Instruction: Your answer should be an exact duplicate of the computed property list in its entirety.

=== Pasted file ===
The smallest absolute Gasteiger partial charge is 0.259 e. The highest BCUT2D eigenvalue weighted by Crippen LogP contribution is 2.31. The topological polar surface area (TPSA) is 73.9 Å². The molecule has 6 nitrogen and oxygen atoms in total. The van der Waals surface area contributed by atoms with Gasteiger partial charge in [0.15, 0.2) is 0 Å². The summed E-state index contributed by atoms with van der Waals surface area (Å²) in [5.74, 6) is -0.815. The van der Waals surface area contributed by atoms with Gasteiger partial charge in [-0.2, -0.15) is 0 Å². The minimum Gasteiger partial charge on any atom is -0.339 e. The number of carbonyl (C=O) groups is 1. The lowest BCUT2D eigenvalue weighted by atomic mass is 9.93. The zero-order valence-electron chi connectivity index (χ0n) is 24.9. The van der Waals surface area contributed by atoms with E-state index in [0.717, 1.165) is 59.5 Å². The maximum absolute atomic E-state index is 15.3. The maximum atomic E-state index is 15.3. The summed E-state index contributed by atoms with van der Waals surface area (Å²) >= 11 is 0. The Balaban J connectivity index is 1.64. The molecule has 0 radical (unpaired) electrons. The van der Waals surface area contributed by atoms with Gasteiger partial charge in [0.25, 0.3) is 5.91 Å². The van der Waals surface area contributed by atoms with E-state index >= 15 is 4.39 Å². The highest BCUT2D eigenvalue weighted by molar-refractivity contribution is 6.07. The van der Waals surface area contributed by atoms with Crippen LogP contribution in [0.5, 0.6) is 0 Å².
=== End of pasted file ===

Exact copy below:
The smallest absolute Gasteiger partial charge is 0.259 e. The highest BCUT2D eigenvalue weighted by Crippen LogP contribution is 2.31. The topological polar surface area (TPSA) is 73.9 Å². The molecule has 6 nitrogen and oxygen atoms in total. The van der Waals surface area contributed by atoms with Gasteiger partial charge in [0.15, 0.2) is 0 Å². The summed E-state index contributed by atoms with van der Waals surface area (Å²) in [5.74, 6) is -0.815. The van der Waals surface area contributed by atoms with Gasteiger partial charge in [-0.2, -0.15) is 0 Å². The minimum Gasteiger partial charge on any atom is -0.339 e. The number of carbonyl (C=O) groups is 1. The lowest BCUT2D eigenvalue weighted by atomic mass is 9.93. The zero-order valence-electron chi connectivity index (χ0n) is 24.9. The van der Waals surface area contributed by atoms with E-state index in [0.717, 1.165) is 59.5 Å². The maximum absolute atomic E-state index is 15.3. The maximum atomic E-state index is 15.3. The summed E-state index contributed by atoms with van der Waals surface area (Å²) >= 11 is 0. The Balaban J connectivity index is 1.64. The molecule has 0 radical (unpaired) electrons. The van der Waals surface area contributed by atoms with Gasteiger partial charge in [0.25, 0.3) is 5.91 Å². The van der Waals surface area contributed by atoms with E-state index >= 15 is 4.39 Å². The highest BCUT2D eigenvalue weighted by molar-refractivity contribution is 6.07. The van der Waals surface area contributed by atoms with Crippen LogP contribution in [0.5, 0.6) is 0 Å².